More Investment, Innovation Need of the Hour: Amit Khanna
Industry veteran Amit Khanna, in a freewheeling chat with Pickle, says the Indian M&E sector needs massive investments, innovative thinking and greater emphasis on skilled manpower to grow its clout in the global market
No Indian M&E business in the last 20 years has grown beyond Rs. 10,000 crore. It is a sad story. It reflects on the inability of the industry to reinvent itself and grow
The Indian Media and Entertainment industry needs $50 billion worth of investment in the next five years and the media leadership needs a complete mindset change to drive its growth on global scale, according to Amit Khanna, media veteran and former chairman of Reliance Entertainment.
“If you see the total investment in the last 10 years in the entire Indian media and entertainment industry, it would be less than what a Flipkart has invested. The reason why money is not coming in is because of the poor business model. People have been on an expansion mode without adequate planning,” said Khanna in an exclusive interview with Pickle.
The media veteran feels that the mindset among the top M&E players needs to change. “The media and entertainment industry is looking at the world with the wrong end of the binocular. Everything is far and looks unattainable. What you don’t realise is you need to inverse the binoculars.”
In terms of figures, only $20 billion is spent on the Indian media and entertainment sector, which is only 1 per cent of the country’s GDP. “Our share of the world market is less than 1 per cent in the $3 trillion global media and entertainment market,” Khanna explained, adding that India’s per capita media spend needs to go up drastically to ensure growth.
To increase the market share of India, there is a need of massive investment in trained professionals and innovation, which is not forthcoming.
Khanna, who is currently researching for his encyclopaedia on the history of media and entertainment in India, said that no Indian M&E business in the last 20 years has grown beyond Rs. 10,000 crore. “It is a sad story. It reflects on the inability of the industry to reinvent itself and grow,” he observed.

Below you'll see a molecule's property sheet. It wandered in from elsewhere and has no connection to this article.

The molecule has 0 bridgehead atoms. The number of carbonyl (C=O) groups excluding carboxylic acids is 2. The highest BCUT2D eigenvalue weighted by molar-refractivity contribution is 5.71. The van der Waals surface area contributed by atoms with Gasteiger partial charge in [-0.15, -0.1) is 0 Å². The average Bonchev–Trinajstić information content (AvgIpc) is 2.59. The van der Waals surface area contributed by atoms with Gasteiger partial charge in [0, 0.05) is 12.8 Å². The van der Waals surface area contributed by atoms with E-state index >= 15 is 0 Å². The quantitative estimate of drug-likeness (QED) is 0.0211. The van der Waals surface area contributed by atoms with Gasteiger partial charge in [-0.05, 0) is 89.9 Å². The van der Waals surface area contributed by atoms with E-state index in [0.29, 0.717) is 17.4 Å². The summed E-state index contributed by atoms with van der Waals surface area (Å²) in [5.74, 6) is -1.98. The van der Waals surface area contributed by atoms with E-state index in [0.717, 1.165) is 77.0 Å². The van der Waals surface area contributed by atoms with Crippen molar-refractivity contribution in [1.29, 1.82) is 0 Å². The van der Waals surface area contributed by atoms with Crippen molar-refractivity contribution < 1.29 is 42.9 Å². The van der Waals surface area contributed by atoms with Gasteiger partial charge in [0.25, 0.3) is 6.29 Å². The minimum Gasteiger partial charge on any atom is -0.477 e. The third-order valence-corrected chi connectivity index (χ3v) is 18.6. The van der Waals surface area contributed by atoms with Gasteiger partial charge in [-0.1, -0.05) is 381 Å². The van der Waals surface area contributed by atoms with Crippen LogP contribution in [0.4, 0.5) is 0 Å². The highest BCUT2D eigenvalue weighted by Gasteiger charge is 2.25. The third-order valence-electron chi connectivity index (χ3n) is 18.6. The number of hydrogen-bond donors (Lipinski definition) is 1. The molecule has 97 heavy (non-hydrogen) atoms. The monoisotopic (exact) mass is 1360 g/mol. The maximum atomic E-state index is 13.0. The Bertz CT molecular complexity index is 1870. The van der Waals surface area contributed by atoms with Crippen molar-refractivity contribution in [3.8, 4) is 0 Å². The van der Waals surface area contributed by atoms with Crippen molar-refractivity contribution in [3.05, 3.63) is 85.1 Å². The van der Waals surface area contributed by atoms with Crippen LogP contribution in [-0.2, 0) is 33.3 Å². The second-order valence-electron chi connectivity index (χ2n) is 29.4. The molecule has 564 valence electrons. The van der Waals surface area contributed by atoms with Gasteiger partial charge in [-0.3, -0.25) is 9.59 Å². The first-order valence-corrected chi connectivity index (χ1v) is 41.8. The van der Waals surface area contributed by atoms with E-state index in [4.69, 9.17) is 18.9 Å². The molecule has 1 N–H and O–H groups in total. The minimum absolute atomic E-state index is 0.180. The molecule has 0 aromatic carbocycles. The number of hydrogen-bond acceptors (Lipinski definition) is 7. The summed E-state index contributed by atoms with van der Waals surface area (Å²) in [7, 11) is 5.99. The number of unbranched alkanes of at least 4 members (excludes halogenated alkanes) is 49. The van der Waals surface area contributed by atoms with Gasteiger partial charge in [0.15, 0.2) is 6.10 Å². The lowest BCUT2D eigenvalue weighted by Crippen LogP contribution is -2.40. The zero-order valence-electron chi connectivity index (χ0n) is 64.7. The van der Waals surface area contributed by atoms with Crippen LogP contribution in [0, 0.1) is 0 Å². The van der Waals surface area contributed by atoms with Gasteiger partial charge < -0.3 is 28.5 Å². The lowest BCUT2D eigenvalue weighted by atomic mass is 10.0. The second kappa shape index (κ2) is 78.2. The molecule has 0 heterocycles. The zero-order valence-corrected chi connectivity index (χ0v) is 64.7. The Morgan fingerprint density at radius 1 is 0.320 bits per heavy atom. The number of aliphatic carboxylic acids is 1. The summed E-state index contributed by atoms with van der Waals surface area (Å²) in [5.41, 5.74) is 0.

He also feels that the Indian M&E sector is at least 10 years behind the curve in technology.
“It requires drastic steps. The government should get out of business and businesses need to get into business.”
However, Khanna is optimistic about investment coming from Reliance Jio, Netflix, Amazon and many other companies like them. “This is already happening in India. We will see changes happen soon,” he said.
Khanna admitted that even Reliance Entertainment could not sustain itself. “I was involved with Reliance Entertainment. We invested $1 billion. That was not enough. Then we stopped. We needed investment to become a major player in all media verticals. We needed another $2 to $3 billion which we could not raise or invest. That’s why we failed,” Khanna said.
Only Star India and Zee and to some extent, Sony Entertainment Televison, have invested in the M&E business, according to him.
“Though Star India and Zee are there, they are not innovating enough. They do one innovative show and think they are doing great work. There is virtually zero innovation,” he noted.
Khanna maintained that India has not tapped the digital market sufficiently. “We keep talking about OTT. We should not talk about delivery or access technology. We should talk about what the audience will access in that. It cannot be repurposed content. Every broadcaster has started a digital platform and they are telecasting the same programme as on TV. The audience who are online are not interested in that content. Digital platform is not for repurposed content.
“ Interestingly, he predicted that mobile would become an access device in future. “Everybody is not going to see movies on the mobile phone. We will use the mobile to download the film or connect it to a home TV. Already projectors are getting launched which projects a normal image from a mobile phone onto the wall,” he said.
The Indian M&E industry should produce less and earn more, according to Khanna. “Last year, out of 1,200 feature films only 600 got released. The number of unreleased fi lms is going to go up with only 300 to 400 fi lms getting released in future. That’s the reality. Similarly, 850 TV channels are not viable,” he said.
The government cannot be blamed for everything. “The government’s role in this sector should be of benign interference. The government has no role in the industry except bringing out some broad legislations. The fact is there is lack of investment and trained professionals. In 30 years, we have come from untrained people to semi-trained people. We have plenty of halfskilled people. Fully-skilled people are very few,” the former chairman of Reliance Entertainment said.
28 Feb 2017 Issue
Pickle is India's media and entertainment business guide that positions India in the global markets and reach out to decision makers. Read More